WHAT’S THE ISSUE?
Away from concerns over productivity and corporate culture, the mental health of employees working alone at home is one of the key issues which might leave people wanting to get back to the office.
It’s a real concern, particularly amongst younger people whose social lives often revolve around their workplace and work colleagues, and will often learn by observing more experienced colleagues, something they can’t do at home.
Dr Yasuhiro Kotera joins The Agenda with Stephen Cole to outline the mental upsides and downsides of working from home.
MEET THE EXPERTS
Dr Yasuhiro Kotera is the Academic Lead in Counselling, Psychotherapy and Psychology at the University of Derby.
An accredited counsellor/psychotherapist, his research areas include occupational mental health, positive psychology for mental health, organisational applications of coaching/neuro-linguistic programming, and cross-cultural comparison
He is also says he’s currently managing to work from home successfully despite recently becoming the father of a set of triplets.
WHAT DOES KOTERA SAY?
“What's unique at this time is that employees are forced to work from home.” Dr Kotera tells Stephen: “That leads to a heightened level of stress, loneliness, depression and anxiety - substance abuse has been increasing too.”.
And constant video conferencing isn’t really helping with the rise of what’s becoming known as “Zoom fatigue”. “Humans are naturally adapted to face to face, in person communication,” he says “In real conversations you hear the person you're talking to say “Yeah”, or showing facial expressions, those kind of things that are very limited in video conference meetings, and ghat creates stress at an unconscious level.”
But, he says – there are some simple things companies can do to ensure their employees working from home don’t spiral downwards: “Some innovative companies are taking this as an opportunity to create trust, workplace trust - “and trust from employees to the company is really, really important to maintain long lasting high work performance. So for example,one company in The Netherlands, for example, are sending vegetables and fruits to their home regularly, to show they care about an employee’s wellbeing.”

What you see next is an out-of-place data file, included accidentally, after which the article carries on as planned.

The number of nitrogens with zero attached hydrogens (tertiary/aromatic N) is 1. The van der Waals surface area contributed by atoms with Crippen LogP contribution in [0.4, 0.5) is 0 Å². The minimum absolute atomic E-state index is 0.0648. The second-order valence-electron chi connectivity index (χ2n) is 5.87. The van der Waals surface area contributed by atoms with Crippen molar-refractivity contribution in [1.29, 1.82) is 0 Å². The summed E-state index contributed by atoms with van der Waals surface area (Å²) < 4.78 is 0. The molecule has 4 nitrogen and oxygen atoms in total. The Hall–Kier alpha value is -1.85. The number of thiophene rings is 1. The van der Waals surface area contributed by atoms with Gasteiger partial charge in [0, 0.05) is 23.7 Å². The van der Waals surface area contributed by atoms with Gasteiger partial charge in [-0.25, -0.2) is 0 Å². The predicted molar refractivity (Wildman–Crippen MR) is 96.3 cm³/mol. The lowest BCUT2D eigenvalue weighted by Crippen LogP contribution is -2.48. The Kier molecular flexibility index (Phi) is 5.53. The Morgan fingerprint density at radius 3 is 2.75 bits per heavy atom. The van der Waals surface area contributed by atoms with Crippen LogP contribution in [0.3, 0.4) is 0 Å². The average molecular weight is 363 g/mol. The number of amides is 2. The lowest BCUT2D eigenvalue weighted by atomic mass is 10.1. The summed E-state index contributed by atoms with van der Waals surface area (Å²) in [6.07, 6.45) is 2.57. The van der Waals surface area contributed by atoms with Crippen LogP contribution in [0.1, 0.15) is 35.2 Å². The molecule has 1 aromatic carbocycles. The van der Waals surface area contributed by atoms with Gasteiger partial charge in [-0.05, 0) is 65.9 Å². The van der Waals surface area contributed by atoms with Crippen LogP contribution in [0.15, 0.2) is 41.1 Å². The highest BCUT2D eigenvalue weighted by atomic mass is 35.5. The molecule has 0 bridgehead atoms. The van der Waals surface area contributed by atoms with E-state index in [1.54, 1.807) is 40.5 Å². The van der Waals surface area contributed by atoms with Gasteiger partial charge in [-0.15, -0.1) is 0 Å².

THE KEY QUOTE
“Companies should be aware of the highest stress levels employees are going through now.”
The big issue for Dr Kotera is that there are some issues around working from home which are essentially unable to be resolved.
“About a third of adult communication consists of informal chit chat, which leads to more connection with colleagues and also feeling safe in the workplace.”
He says – but those water cooler moments are difficult, if not impossible to recreate when working from home. But, he adds that may not be too much of a problem for an employer: “What's interesting is that this office chitchat could could hinder our cognitive concentration, which may actually affect workplace performance.”
ALSO ON THE AGENDA:
- Kate Lister, President of Global Workplace Analytics explains how working from home, pandemic or no pandemic, can save employees three of their most precious commodities – their time, their money and even their sanity. https://youtu.be/bYaR6_aUpOM
- Dr Heejung Chung from the School of Social Policy, Sociology and Social Research at the University of Kent explains how there could be real benefits to the new working normal, especially in bridging the gender pay and opportunities gap. https://youtu.be/NMleq4EIWgs
- And we consider the future for that halfway house between the office and our homes – the flexible co-working space as Stephen talks to Mathieu Proust, the General Manager for the UK, Ireland and emerging markets at WeWork. https://youtu.be/mqC-neiq920
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